Did You Know

What Causes Hiccups?

Hiccups are a symptom of involuntary contractions of the diaphragm.

You’re enjoying a delicious meal. Each bite tastes better than the one before it. You barely have time to take in a breath before you put another forkful in your mouth. As you quickly eat, the inevitable happens...hiccups. Why did the hiccups have to happen in the middle of a great dinner? Why do they happen at all, and what can we do to prevent them? This article will highlight why we get hiccups, but also how to prevent and stop them once they’ve happened.

Hiccups are a symptom of involuntary contractions of the diaphragm. The diaphragm is a muscle that separates your chest from your abdomen. It helps you breathe. Every time the diaphragm contracts, it causes the vocal cords to close. The closing of the vocal cord makes the “hic” sound that accompanies the short breath. Hiccups may come with a small sensation of the chest, abdomen, or throat tightening. Hiccups are short-lived most of the time. Women and men get hiccups equally often, but it’s more common for men to get hiccups lasting more than 48 hours. Hiccups even happen to a fetus that is still in utero. The medical word for hiccups is singultus, which is Latin for “gasp” or “sob.” It is only necessary to see a doctor if the hiccups last longer than 48 hours, or they are severe enough to disrupt eating, sleeping, or breathing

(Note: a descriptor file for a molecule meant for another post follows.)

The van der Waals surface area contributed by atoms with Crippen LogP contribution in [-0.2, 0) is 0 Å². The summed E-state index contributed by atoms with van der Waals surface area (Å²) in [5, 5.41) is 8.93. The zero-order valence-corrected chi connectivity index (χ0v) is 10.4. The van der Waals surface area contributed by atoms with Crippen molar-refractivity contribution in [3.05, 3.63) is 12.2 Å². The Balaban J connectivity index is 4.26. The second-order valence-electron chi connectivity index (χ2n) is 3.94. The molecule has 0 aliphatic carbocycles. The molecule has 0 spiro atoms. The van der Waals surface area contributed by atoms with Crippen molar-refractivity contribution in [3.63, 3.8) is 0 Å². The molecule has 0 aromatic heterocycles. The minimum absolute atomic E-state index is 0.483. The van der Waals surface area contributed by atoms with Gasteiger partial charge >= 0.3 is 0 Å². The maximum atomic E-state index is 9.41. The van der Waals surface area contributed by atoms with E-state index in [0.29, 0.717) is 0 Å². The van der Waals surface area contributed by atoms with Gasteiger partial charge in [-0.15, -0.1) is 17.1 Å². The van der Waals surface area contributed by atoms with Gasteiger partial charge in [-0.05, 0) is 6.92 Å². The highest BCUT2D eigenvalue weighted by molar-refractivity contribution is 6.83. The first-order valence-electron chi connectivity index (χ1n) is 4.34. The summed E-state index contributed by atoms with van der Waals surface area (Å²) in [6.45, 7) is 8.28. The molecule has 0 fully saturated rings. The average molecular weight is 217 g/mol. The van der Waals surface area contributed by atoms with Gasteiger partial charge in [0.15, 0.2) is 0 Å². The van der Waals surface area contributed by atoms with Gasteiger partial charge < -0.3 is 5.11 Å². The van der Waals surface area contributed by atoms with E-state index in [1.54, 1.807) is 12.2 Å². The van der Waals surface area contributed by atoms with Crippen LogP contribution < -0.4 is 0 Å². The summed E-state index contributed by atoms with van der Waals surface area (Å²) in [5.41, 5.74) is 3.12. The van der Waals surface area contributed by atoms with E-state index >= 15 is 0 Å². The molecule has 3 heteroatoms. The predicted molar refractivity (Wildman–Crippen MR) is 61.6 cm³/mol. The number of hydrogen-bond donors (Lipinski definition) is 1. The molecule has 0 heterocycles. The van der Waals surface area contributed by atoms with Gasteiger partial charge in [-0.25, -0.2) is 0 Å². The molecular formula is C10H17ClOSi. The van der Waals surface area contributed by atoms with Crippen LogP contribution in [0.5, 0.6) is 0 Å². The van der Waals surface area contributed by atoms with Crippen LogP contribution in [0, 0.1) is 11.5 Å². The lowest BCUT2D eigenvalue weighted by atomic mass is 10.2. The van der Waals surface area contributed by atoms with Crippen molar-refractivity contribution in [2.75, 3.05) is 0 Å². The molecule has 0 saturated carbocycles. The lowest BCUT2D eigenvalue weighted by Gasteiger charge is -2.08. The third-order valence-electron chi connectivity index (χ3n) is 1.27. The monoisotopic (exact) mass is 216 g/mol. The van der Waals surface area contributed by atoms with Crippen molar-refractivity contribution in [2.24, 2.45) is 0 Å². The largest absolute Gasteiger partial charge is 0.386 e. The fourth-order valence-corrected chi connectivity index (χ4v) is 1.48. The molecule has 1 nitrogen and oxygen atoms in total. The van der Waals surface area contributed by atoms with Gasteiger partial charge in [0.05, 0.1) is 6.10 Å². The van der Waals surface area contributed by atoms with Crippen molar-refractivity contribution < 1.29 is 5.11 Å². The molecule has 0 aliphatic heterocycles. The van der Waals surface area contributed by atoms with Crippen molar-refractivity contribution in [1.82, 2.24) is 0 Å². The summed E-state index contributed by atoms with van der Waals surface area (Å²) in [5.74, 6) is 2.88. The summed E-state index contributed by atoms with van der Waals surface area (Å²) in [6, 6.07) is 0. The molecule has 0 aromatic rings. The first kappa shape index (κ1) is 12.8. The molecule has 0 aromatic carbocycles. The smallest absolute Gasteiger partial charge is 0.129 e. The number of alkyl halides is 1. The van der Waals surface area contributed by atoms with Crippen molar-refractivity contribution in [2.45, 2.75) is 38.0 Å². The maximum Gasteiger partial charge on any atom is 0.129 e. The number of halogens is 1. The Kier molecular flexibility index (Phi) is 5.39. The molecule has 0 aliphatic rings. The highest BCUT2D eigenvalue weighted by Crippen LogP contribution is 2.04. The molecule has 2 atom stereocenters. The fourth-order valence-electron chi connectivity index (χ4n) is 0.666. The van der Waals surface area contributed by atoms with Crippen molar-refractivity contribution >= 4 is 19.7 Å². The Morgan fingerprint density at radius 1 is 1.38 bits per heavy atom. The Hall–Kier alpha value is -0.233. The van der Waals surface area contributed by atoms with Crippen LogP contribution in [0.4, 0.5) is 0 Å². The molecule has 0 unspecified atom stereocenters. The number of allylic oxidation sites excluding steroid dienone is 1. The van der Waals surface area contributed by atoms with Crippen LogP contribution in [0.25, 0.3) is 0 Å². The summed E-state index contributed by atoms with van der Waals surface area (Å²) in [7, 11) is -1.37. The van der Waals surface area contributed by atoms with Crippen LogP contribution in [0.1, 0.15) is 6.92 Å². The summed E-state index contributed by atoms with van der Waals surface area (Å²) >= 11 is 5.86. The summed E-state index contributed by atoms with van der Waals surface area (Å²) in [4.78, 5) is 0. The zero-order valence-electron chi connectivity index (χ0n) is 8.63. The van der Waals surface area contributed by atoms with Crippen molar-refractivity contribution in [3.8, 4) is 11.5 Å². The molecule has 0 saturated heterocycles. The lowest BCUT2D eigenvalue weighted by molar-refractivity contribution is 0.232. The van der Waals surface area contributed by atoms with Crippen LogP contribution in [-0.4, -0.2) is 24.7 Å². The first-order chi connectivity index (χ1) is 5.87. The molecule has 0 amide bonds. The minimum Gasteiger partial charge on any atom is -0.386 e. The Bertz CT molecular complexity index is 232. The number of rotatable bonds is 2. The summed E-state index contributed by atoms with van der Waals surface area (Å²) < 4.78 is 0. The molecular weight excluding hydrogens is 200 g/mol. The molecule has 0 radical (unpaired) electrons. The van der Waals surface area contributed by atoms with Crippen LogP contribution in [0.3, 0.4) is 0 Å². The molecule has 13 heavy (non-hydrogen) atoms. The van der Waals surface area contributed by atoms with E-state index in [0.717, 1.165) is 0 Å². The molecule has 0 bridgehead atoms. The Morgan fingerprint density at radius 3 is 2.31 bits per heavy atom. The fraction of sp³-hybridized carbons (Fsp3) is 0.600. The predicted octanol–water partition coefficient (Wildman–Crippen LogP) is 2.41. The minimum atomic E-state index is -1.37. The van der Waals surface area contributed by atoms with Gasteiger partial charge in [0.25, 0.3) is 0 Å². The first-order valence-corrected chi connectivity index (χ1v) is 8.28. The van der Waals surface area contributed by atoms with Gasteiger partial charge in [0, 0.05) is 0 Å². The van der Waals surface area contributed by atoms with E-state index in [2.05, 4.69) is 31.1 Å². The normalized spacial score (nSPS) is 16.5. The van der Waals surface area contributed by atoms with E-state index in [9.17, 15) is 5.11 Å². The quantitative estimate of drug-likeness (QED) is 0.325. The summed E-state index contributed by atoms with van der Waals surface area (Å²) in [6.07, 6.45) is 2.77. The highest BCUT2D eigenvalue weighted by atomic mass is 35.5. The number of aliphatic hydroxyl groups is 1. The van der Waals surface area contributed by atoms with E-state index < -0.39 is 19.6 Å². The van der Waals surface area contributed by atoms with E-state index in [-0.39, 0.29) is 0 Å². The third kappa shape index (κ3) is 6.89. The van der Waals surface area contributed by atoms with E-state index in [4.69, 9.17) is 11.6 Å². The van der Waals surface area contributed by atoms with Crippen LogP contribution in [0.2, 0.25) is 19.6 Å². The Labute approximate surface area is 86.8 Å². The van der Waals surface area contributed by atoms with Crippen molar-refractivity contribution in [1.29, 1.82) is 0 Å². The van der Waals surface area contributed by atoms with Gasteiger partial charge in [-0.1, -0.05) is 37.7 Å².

A variety of situations causes hiccups. 

  • Eating too much hot or spicy food
  • Eating very quickly and taking in too much air with the food
  • Drinking carbonated beverages like soda or alcoholic drinks
  • Being very scared or excited
  • Having a stressful situation happen or one that stirs up deep emotions
  • Certain medications like benzodiazepines or medications for acid reflux.

Most of the time, hiccups can be taken care of in these ways.

  • Holding your breath for a few seconds
  • Quickly drinking a glass of water.
  • Holding your tongue out of your mouth
  • Taking a bite of a lemon
  • Gargling water
  • Smelling salts
  • Putting half a teaspoon of sugar on the back of your tongue
  • Breathe slowly and concentrate on inhaling and exhaling

Hiccups are challenging to prevent entirely. Sooner or later, they are bound to happen. To try to avoid them by eating slowly and pacing yourself. Take deep breaths and let it out slowly. Avoid carbonated beverages. There are a few severe cases of hiccups, but they do happen. One cause of long-term hiccups is damage to the vagus or phrenic nerves. Those nerves help the diaphragm. Other reasons hiccups occur because of a tumor, infection, or damage truth to the central nervous system, which is your body’s control of the hiccup reflex. Metabolic disorders and drugs may also be a cause of long-term hiccups. Some people have had more severe hiccups after receiving general anesthesia or having abdominal surgery.

Doctors can prescribe some medications for severe, chronic hiccups. Surgery of the Phrenic nerve is a last resort to stop them.

The next time you feel hiccups starting, take a deep breath, pace yourself during an activity, and relax your body.

 

About the Author

Susanna is a writer from Wisconsin. She loves to spend time in the outdoors, read, do craft projects, and play with her kids.

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